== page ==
Most of us harbor ambitions of looking good in — or at least fitting into — a swimsuit this summer.
But with temperatures on the rise and the days growing longer, it gets harder to resist buying an ice cream cone or throwing a pint of Ben & Jerry's into the grocery cart.
When it comes to ice cream, Americans have trouble saying no. In 2005 alone, total U.S. sales of ice cream and frozen desserts hit $21.6 billion, including $13.5 billion spent at scoop shops, restaurants and other retail outlets, and $8.2 billion on consumption at home, according to 2006 Dairy Facts/International Ice Cream Association.
Fortunately, manufacturers recognize that we're trying to watch our waistlines. Reduced-fat, light, low-fat and nonfat ice cream account for 23.5 percent of the frozen dessert market, followed by frozen yogurt at 4.3 percent, water ice at 4.3 percent and sherbet at 3.6 percent, according to the USDA's 2005 U.S. production figures.
And thanks to new recipes and developments in production technology, the light ice creams and frozen yogurts of today are, in many cases, a far cry from the bland products first introduced in the '80s and '90s.
"We're lucky," says Melissa Mattilio, consumer marketing manager for Turkey Hill Dairy. "We're living in an age where products are good for you and taste pretty good too. You don't have to settle for them anymore."
Experts in the world of frozen desserts say the health-conscious indulgences that are hot right now include gelato, water ice, sour frozen yogurt and "fro-yo" with probiotics, a gut-friendly bacteria.
Lynda Utterback, executive director of the National Ice Cream Retailers Association, says she's seeing more businesses sell gelato, an Italian treat that tends to contain less butterfat than American ice creams. It's popping up on the West and East coasts in high-end restaurants and shops like Grom, an Italian gelati chain that just opened a new branch in New York and is having trouble keeping up with demand.
In January, inspired by Italian ice shops, Turkey Hill Dairy introduced a product called Duetto, which is half vanilla soft-serve and half fruity Venice ice.
When it comes to frozen yogurt, tangy is in. Utterback says when frozen yogurt first came on the market many didn't like its sour taste. Over the years, many companies altered their recipes. But chains like the popular Pinkberry are showing tart might be back.
"I have a feeling there's going to be a trend toward bringing that acid level back," says Bill Klein, dairy plant manager for the Babcock Hall Dairy Plant, a research and teaching facility at the University of Wisconsin-Madison.
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More frozen yogurt products are touting the fact that they contain probiotics. Yogen Früz, which currently is available in 30 countries, is finally entering the U.S. market this year with its line of no-fat and low-fat frozen yogurt products, all of which contain probiotics. Dave Craig, director of business development for Yogen Früz, said the step makes sense because there's more awareness of and demand in the U.S. for healthy frozen desserts.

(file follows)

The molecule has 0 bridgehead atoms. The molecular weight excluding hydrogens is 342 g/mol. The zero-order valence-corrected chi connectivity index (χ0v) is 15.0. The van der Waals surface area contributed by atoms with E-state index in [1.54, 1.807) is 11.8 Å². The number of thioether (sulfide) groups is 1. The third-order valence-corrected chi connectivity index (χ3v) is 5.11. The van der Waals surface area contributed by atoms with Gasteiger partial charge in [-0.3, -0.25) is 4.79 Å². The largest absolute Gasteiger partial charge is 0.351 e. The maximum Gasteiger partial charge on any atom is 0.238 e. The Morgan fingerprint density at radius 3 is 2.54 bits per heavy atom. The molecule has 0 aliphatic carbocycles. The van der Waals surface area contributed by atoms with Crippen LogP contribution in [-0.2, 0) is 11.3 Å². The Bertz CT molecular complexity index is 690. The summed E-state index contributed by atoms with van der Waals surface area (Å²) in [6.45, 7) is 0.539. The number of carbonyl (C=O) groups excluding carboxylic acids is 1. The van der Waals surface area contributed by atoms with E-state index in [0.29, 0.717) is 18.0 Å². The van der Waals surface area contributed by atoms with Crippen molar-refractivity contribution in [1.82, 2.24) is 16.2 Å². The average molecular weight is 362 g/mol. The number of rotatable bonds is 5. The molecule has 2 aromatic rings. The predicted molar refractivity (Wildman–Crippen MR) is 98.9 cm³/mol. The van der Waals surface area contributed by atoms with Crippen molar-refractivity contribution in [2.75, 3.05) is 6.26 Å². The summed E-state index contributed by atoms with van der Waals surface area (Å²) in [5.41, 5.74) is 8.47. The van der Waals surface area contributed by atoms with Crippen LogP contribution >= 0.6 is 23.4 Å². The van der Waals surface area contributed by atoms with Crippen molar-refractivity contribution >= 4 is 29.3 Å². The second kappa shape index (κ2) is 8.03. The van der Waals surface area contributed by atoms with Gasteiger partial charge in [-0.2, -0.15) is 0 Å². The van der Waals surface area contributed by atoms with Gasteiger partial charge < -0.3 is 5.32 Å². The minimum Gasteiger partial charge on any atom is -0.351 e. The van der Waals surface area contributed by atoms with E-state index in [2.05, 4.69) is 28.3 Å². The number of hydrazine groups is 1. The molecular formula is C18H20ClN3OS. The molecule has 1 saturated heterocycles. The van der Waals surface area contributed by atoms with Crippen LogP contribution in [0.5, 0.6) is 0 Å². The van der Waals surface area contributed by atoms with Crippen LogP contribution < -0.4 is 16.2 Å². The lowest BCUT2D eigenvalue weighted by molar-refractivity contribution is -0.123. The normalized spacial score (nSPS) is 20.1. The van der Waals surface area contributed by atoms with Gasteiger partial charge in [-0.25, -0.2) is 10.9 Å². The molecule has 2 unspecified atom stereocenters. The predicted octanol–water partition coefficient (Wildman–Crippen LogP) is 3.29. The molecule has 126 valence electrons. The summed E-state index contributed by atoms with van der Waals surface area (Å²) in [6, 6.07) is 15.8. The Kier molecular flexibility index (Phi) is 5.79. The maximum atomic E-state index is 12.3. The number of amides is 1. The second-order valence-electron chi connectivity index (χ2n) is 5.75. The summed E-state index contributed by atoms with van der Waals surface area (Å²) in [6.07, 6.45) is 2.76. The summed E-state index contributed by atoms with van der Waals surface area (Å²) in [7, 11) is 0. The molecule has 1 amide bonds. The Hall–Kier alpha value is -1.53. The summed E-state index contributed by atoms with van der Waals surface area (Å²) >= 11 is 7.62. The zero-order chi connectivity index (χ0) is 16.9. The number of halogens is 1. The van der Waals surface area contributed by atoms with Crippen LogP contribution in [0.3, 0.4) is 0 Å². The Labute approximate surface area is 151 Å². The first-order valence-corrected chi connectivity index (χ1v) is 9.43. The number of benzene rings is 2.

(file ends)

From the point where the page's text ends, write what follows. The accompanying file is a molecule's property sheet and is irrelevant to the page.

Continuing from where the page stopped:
"People know that if they move toward healthier snacks in between main meals, it's a move in the right direction," says Craig.
If you've never been a fan of the taste of low-fat or light frozen desserts, you might want to give them another try. A few brands have recently changed their production technology and recipes to give consumers more of what they want — products that taste good and are good for you.
TCBY has offered smoothies for years, but recently changed its formula, and in July will introduce the Beriyo smoothie, a mix of 96 percent fat-free frozen yogurt and fruit, in 10 different combinations. Brand manager Steve Willes says the product is a healthy option for consumers and an opportunity for stores to increase their daytime traffic, since smoothies are popular in the morning and afternoon.
MaggieMoo's International also reformulated its smoothie line, changing it from nonfat to a low-fat, lactose-free ice cream or fruit smoothie called Zoomers. The company made the change after conducting blind taste tests with consumers, 67 percent of whom preferred a tasty, low-fat smoothie to a nonfat smoothie, says Debbie Benedek, senior vice president of brand marketing. Flavors include a Triple Berry Pomegranate that's packed with antioxidants.
After changing its frozen yogurt production process, within six months Dreyer's/Edy's Slow Churned watched a double-digit decline in frozen yogurt business turn into double-digit growth, says Suzanne Ginestro, senior brand manager for Dreyer's and Edy's Slow Churned ice cream. (Dreyer's is known as Edy's east of the Rockies.) By using the slow-churn method, fat is better dispersed throughout the product, making it feel richer and creamier. A similar change also boosted the brand's light ice cream sales.
It doesn't hurt to make a healthy choice appear sinful, either.
Weight Watchers has found success in the diet-friendly frozen dessert market by offering products that take the guesswork out of portion control, and seem like they should be packed with calories.
The brand just introduced giant chocolate cookies and cream ice cream bars, as well as 6-ounce, two-pack ice cream cups, which equate to two points per bar or cup for those following the system.
"When people are watching what they eat they still want those flavors and tastes they get when they're not," says Adam Baumgartner, marketing manager for Wells' Dairy. "The more intense, the better received the product is by consumers. It emulates what they can't get."
And it may just help you fit into that bathing suit after all.
© 2012 Forbes.com